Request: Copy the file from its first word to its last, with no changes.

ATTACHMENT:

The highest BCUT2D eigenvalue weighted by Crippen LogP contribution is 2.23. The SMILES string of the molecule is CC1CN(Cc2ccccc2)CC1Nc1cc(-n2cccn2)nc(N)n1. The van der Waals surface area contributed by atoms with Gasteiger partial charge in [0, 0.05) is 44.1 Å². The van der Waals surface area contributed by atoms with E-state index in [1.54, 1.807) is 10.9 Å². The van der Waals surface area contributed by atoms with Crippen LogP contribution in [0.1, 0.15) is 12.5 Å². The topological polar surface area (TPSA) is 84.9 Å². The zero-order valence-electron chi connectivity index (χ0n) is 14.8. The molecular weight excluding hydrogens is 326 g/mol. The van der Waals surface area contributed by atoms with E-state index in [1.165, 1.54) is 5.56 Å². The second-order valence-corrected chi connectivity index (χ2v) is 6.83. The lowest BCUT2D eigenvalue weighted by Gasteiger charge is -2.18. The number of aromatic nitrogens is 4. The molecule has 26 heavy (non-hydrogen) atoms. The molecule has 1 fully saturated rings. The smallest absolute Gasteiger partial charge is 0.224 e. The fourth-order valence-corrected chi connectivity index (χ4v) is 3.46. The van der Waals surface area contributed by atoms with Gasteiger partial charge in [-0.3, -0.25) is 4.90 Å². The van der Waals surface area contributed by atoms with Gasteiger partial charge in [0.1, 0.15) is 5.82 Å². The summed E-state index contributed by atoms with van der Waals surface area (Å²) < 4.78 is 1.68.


The highest BCUT2D eigenvalue weighted by Crippen LogP contribution is 2.23. The SMILES string of the molecule is CC1CN(Cc2ccccc2)CC1Nc1cc(-n2cccn2)nc(N)n1. The van der Waals surface area contributed by atoms with Gasteiger partial charge in [0, 0.05) is 44.1 Å². The van der Waals surface area contributed by atoms with E-state index in [1.54, 1.807) is 10.9 Å². The van der Waals surface area contributed by atoms with Crippen LogP contribution in [0.1, 0.15) is 12.5 Å². The topological polar surface area (TPSA) is 84.9 Å². The zero-order valence-electron chi connectivity index (χ0n) is 14.8. The molecular weight excluding hydrogens is 326 g/mol. The van der Waals surface area contributed by atoms with E-state index in [1.165, 1.54) is 5.56 Å². The second-order valence-corrected chi connectivity index (χ2v) is 6.83. The lowest BCUT2D eigenvalue weighted by Gasteiger charge is -2.18. The number of aromatic nitrogens is 4. The molecule has 26 heavy (non-hydrogen) atoms. The molecule has 1 fully saturated rings. The smallest absolute Gasteiger partial charge is 0.224 e. The fourth-order valence-corrected chi connectivity index (χ4v) is 3.46. The van der Waals surface area contributed by atoms with Gasteiger partial charge in [-0.3, -0.25) is 4.90 Å². The van der Waals surface area contributed by atoms with Gasteiger partial charge in [0.1, 0.15) is 5.82 Å². The summed E-state index contributed by atoms with van der Waals surface area (Å²) < 4.78 is 1.68.